Looking back, it seems odd that the reasons I decided to take part in the Historic Endurance Rally Organisation’s third Classic Malts rally in Scodand have nothing to do with those which will make me do it again. Sitting in airconditioned splendour as we thundered north, the brother’s Bentley anchored to the back of a colossal Toyota Land Cruiser Amazon (don’t let anyone tell you there’s a better car for such purposes), my motives were simple. To cruise around in an old family friend, meet like-minded people, indulge in a light-hearted competition and sample the finest liquor in the land.
You have no idea how much I underestimated this event. At scrutineering, located at the Glenkinchie distillery south of Edinburgh, all was lighthearted and classless. The 120-car entry covered a huge range. One couple in a RollsRoyce Phantom VI had a chauffeur in a tender car who stayed behind each morning to pack, then raced ahead to check out the evening’s accomodation. And there were two blokes in a Morris Eight picked up for a tenner in 1967.
But soon the serious crews started appearing. Teams of rally-prepared Triumphs and Healeys came complete with strange-looking instruments bolted to the dashboards with convincing electronic readouts. All we had was a speedometer guaranteed to read within lOmph of true and an odometer we discovered was a handy 24 per cent fast. We bought a stopwatch. In our class was another 4.1/2-litre Bentley and two Alvises, one a beautiful 12/50, the other a famous Brooldands Double Twelve referred to reverentially as The Green Car’. Our numbers were reduced by one on the first day when the other Bentley was run off the road, causing enough damage ix it to be unsafe to continue. As for the Alvises, both were so well driven by such experienced crews we rarely did anything but eat their dust Even so, we thought we had done well enough on day one considering the tiny lanes through which we had to thread the car with its ever more dubious brakes. The competition is split into three sections: there’s a road route from one place to another where the only imperative is not to be more than an hour late at a check; there are handling tests more suited to karts than vintage Bendeys, where pace and accuracy are the key. Finally, there is the regularity. Here you have to adopt a certain speed and maintain it down public roads, come what may. The tulip map on your lap is the only indication of what’s to come and there are hidden checks everywhere. Clock in a single second early or late 24 and you are penalised. Some of these runs went on for over an hour. The driver gets physically tired as the Bentley is some lump to haul over switchbacked mountain passes — but it is nothing compared to the mental torture suffered by the navigator. Everything depends on he who sits in the left hand seat; the driver simply executes instructions. Jonathan and I shared duties and each once suffered neural melt down costing us points, which would have been critical had we been doing at all well. In the event, it couldn’t have mattered less.
As the rally curled for 1500 miles around Scotland, from Edinburgh past Inverness to Brora, across to Cape Wrath, down to Skye, on to Oban and back to the capital, we became aware of several things which, at the time, surprised us.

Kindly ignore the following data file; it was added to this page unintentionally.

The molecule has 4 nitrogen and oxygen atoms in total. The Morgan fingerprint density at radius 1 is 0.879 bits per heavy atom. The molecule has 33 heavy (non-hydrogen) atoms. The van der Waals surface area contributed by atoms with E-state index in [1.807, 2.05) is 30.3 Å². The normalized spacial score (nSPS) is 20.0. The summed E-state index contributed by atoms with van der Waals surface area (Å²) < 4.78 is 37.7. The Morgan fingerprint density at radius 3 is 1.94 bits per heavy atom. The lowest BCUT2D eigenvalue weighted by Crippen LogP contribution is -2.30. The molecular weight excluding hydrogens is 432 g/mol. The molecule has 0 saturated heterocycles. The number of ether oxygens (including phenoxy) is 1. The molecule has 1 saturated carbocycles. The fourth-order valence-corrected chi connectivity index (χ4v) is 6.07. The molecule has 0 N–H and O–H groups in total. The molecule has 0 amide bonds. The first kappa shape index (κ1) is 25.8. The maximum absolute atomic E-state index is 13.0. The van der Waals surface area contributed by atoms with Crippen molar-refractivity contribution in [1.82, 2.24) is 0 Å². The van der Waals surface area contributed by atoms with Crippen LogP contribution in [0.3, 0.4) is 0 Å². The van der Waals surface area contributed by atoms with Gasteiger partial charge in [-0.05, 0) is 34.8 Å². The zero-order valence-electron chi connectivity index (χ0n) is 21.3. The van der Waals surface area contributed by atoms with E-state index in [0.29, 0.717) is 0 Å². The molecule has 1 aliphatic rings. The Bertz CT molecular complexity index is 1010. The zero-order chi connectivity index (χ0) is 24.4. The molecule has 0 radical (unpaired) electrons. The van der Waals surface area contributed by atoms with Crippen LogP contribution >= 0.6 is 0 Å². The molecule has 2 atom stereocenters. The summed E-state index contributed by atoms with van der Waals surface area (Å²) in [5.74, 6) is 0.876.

First is the truth that the north west of Scotland is the most beautiful place in Europe. From Durness to Ullapool, it seemed there was an award-winning location around every corner. Second, this rally was a serious event taken on by serious people. There were those taking part for the recreation, but we learned the amount you got out of each day was proportional to what you put in.
It was six days before we saw Edinburgh again. During that time we had blundered our way up the Rest And Be Thankful hillclimb, passed the extinct Findo Gask circuit, trotted around Knockhill and sampled some of the finest malts on earth. Some cars crashed and a third Alvis burned just a minute behind us. But we had seen some fine machines. Jaguars were everywhere; there was a Sunbeam Tiger which won (as it had on the two previous years), a Dino 246GT, Lotus Europa and a Denzel driven with verve by the grandson of its creator.
And then there was David Ingram and Norman Gauk on board a MU Jaguar. Last year’s event was David’s first ever historic rally. This year they returned to finish as one of just five crews to be awarded coveted Gold Medals.
We clung only to Bronze awards. Still, we scraped into the top quarter of the field and, of the 30-odd historic rally rookies, we were third. Sadly doing alright on this event is far from alright We are hooked. Hooked by the competition, the scenery, company, cars, HERO’s organisation and, yes, the whisky too.
It’s not cheap: the entry costs 12350, the accomodation ranges from four star to B&B and you will have to buy most of your meals yourself But it’s worth it, worth it all just for the sight of the finish, seen by all bar 17 crews. As Jonathan and I rejoined the ‘Cruiser and made our way south again, Bentley in one piece behind us, the talk was of little other than ways we can improve next year. We’ll never get a Gold: the car is too cumbersome, its crew too dim-witted and the competition too hot for that. But a silver? Just maybe.